Over 130 hot air balloons evoke amusement and wonder each year in Bristol, England during the Bristol International Balloon Festival. And that isn’t even the largest balloon festival. To commemorate the French Revolution, Mondial Air Balloons has launched balloons annually in Lorraine, France since 1989. They broke the world record in 2017 launching 456 balloons within an hour. Two hundred years before, France made a name for itself as the first nation to use balloons for military purposes during the Revolutionary Wars. But the use of the balloons didn’t achieve much success. Then all the French balloon equipment was destroyed aboard a ship when British and French forces clashed in the Battle of the Nile in 1801. Napoleon abandoned military balloons when he returned to France from the campaign.
Balloon use during the American Civil War and the Franco-Prussian War inspired further investigation of the balloon’s military potential to where British, French, and German engineering branches introduced balloon troops. All three nations eventually deemed Hydrogen gas the most efficient lifting force. During the Anglo-Boer War, British balloons were crafted uniquely from all other nations’ military balloons in that British balloons used Godlbeater’s skin “prepared from the membrane of the lower intestine of the ox.”
One soldier’s diary*, based on events experienced by his No. 1 Balloon Section, Royal Engineers from November 4, 1899 to February 27th, 1900 sheds more light on how these balloons were used. The balloons, at least of the No. 1 section, could carry two men in a “wickerwork basket or car.” Boer positions were photographed from balloons. Balloons would signal to field batteries to direct their fire. General Lord Paul Sanford Methuen expressed that reports transmitted from a No. 1 balloon were very “valuable.”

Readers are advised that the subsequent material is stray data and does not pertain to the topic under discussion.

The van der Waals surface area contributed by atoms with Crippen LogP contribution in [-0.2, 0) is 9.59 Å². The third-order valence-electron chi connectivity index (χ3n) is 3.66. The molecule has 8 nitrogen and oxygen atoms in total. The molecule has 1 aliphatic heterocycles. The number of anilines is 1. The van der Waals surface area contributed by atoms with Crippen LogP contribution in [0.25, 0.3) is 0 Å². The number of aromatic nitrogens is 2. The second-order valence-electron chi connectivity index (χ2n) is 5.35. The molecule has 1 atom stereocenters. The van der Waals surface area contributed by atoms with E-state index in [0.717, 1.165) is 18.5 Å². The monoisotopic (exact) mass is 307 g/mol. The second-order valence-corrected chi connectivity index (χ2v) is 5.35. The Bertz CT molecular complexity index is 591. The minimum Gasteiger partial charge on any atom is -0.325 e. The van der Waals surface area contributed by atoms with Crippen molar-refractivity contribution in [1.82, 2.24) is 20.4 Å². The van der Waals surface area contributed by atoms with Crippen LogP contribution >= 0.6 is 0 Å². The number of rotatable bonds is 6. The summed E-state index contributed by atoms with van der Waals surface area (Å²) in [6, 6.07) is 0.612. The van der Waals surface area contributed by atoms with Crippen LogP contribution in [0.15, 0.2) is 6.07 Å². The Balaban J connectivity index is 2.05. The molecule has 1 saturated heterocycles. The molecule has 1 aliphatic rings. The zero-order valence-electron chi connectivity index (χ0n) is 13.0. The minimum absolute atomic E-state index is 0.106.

As one can imagine, the balloons were far from invincible. Sudden gusts of wind would not only drive the balloons off-course but sometimes into the ground causing balloon punctures. Sometimes these winds would bring landed balloons up and then crash them down to the ground causing balloon damage. However, the balloons weren’t as fragile as one might assume. Boer bullets were not fatal, but instead, the bullet holes were quite fixable.
Further reading can be done in the following Jstor article and Travel.com article:
Cormack, Andrew. “NO. 1 BALLOON SECTION, ROYAL ENGINEERS, IN THE BOER WAR.” Journal of the Society for Army Historical Research 68, no. 276 (1990): 253-61. Accessed June 15, 2020. www.jstor.org/stable/44227207.
*Diary excerpts likely penned by Captain H.B. Jones, but we cannot be certain